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Definition: Sustained estimated glomerular filtration rate (eGFR) <15 mL/min/1.73 m2 (chronic kidney disease or CKD stage 5), requiring either dialysis or kidney transplantation (renal replacement therapy).

Causes: Causes of CKD/ESKD in children differ vastly from those in adults. Hypertension and diabetes mellitus, although common causes of ESKD in adults, are exceedingly rare as causes in children. The most common causes of CKD/ESKD in children are:

  • Congenital renal anomalies (57%): Obstructive uropathy (21%), renal aplasia/hypoplasia/dysplasia (18%), reflux nephropathy (8%), polycystic kidney disease (4%)

  • Glomerular disease (17%—but 45% of patients >12 yr): Focal segmental glomerulosclerosis (FSGS) most common

  • Other (25%): Unknown; hemolytic uremic syndrome (HUS); genetic disorders (cystinosis, oxalosis, Alport's syndrome); interstitial nephritis1

Kidney transplantation is preferred over dialysis as treatment for ESKD in children, as the risk for death is more than four times higher on dialysis than after kidney transplantation.2


Preemptive kidney transplantation: “Preemptive” denotes a kidney transplant performed before a patient requires initiation of dialysis therapy. These transplants result in superior long-term outcomes compared to transplants done after starting dialysis.3 Preemptive transplants can be done with either living or deceased donor kidney grafts. This approach is not possible or recommended for some conditions (e.g., conditions requiring pretransplant nephrectomies, such as persistent nephrotic syndrome, chronic severe pyelonephritis, and malignant renovascular hypertension).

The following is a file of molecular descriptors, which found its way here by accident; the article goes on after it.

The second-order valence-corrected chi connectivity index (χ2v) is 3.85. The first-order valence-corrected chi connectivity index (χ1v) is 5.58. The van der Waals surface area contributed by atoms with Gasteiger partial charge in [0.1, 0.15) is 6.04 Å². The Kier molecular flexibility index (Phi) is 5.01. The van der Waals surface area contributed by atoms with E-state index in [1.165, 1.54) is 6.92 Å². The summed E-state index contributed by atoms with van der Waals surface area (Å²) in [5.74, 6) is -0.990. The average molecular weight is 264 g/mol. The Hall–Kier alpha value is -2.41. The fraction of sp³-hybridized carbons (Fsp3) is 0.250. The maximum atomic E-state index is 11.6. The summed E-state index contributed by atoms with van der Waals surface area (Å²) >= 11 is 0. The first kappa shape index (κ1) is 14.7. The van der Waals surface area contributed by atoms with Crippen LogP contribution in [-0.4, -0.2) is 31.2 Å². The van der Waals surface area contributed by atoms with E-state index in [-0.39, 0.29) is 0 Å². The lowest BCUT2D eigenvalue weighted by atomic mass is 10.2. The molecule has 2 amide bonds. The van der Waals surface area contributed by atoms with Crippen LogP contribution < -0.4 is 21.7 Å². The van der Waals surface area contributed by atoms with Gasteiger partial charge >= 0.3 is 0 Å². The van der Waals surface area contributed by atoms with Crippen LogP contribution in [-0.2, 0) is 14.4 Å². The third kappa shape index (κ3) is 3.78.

Note: Patients receiving preemptive kidney transplants, by definition, still have adequate urine output via their native kidneys. This makes using urine output by itself as a marker of transplant graft function postoperatively problematic.

Deceased donor kidney transplantation: The organ is obtained by accruing waiting time on the deceased donor/cadaver kidney list. Highly sensitized patients or those listed for multiple organs are given preference on the list. There is also a pediatric advantage for those listed before turning 18 years old.

Living donor kidney transplantation: Related or unrelated living donors donate one kidney after a thorough medical and psychological evaluation process. Living donor transplants in general demonstrate superior long-term outcomes compared to deceased donor kidney transplantation.


Contraindications to kidney transplant include sepsis, uncontrolled malignancies, irreversible multisystem organ failure not correctable by transplant, and severe cardiac or pulmonary disease that can't be cured by multiorgan transplant. Active underlying disease (e.g., systemic lupus erythematosus [SLE] or anti-GBM antibody disease) is also a contraindication for transplantation.



  • Purpose: To prevent T-cell activation in the perioperative period, when risk of acute rejection is highest.

  • *IL-2 receptor antibodies/antagonists (basiliximab): Used for most standard-risk first transplant recipients in our center.

  • Alemtuzumab (anti-CD52 monoclonal antibody): Depletes T and B lymphocytes, monocytes, natural killer cells. Used for second transplants, ...

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